Religious Liberty Press Release

10.03.00

ACLU Sues Parma Heights over Mandatory Worship Service

Chief Ordered Firefighters to Attend Church or Face Discipline

The American Civil Liberties Union of Ohio Foundation will file suit in Federal District Court in Cleveland tomorrow, in a case growing out of an extraordinary and flagrant violation of the Establishment Clause, the portion of the First Amendment which creates a wall of separation between church and state. In May 2000, an entire shift of Parma Heights firefighters were forced to attend church services while on duty, or face disciplinary action for insubordination.

The incident arose after safety forces received an invitation to attend a “Civic Appreciation Service” held on a Sunday morning by the Parma Heights Baptist Church. Shift Commander Brian Higginbotham was told to instruct men on the Sunday shift to bring their dress uniforms so that they could attend the service. When Lieutenant Higginbotham informed Fire Chief Bryan Sloan that several of the men found the instruction to attend church objectionable, he was told that attendance was mandatory, and a direct order. Failure to follow a direct order from the Chief is considered insubordination. The entire shift subsequently attended a service which many found offensive to their spiritual sensibilities.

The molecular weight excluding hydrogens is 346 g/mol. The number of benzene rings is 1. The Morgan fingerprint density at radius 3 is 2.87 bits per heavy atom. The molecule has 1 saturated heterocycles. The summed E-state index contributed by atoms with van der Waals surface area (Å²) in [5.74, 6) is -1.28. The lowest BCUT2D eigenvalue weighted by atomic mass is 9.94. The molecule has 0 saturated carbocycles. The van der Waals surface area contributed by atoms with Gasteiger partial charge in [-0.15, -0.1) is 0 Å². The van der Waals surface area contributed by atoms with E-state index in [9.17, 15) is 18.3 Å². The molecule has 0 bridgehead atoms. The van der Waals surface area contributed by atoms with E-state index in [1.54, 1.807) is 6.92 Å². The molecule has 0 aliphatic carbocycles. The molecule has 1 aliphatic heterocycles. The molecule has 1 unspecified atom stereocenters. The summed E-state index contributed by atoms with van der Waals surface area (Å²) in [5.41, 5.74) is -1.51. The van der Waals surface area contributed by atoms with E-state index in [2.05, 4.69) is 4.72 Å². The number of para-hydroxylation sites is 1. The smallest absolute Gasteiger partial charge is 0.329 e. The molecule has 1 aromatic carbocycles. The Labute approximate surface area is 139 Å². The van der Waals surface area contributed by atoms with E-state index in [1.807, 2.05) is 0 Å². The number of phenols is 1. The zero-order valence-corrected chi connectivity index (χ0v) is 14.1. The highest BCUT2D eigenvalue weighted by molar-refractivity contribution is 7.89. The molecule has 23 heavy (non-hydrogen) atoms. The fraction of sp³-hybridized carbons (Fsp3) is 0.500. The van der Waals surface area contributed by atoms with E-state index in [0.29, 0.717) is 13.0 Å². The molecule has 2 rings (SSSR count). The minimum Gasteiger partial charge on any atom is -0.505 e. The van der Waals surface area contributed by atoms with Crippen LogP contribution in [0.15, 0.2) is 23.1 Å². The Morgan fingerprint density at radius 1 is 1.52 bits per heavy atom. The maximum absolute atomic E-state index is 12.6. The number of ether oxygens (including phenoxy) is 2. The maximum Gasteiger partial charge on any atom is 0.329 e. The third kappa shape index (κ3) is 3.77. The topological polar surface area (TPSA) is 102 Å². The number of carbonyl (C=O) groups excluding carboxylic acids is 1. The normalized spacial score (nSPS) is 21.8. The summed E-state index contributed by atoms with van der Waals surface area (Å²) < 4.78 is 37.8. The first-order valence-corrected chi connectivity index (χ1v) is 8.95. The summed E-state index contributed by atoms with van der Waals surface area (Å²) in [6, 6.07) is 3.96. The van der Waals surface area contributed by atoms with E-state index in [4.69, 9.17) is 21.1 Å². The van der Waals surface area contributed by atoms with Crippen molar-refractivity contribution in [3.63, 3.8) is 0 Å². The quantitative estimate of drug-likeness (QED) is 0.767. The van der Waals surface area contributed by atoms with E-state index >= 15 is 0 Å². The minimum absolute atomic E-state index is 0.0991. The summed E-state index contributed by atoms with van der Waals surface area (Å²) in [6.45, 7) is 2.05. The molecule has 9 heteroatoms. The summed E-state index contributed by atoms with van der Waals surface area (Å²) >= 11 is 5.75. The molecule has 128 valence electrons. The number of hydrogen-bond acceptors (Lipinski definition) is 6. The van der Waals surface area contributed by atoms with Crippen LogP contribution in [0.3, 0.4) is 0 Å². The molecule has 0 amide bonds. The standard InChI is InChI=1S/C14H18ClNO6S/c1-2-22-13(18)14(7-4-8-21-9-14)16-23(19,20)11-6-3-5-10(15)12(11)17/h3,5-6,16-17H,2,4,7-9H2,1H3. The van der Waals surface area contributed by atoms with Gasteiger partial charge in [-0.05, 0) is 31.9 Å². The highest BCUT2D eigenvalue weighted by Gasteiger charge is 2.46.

The firefighters themselves, some of whom are Catholic and some of whom are not religious, object to having been ordered to attend religious services as part of their official responsibilities, noted Cleveland Attorney Susan Scheutzow, who will be handling the case on behalf of the ACLU. “In addition to the constitutional violation, real public safety concerns arose when, during the height of the church service, these firefighters were forced to take an emergency call barely audible over the organ and choir,” Scheutzow added.

The case represents a textbook violation of the First Amendment rights of public employees, noted ACLU of Ohio Legal Director Raymond Vasvari. “The government can no more order its employees to attend church than it tell you or me where and when we should pray,” Vasvari said in a statement released today. “The decision of whether and how to worship is intensely private, and in America no government official, including the Fire Chief, has any business telling anyone which church to attend.”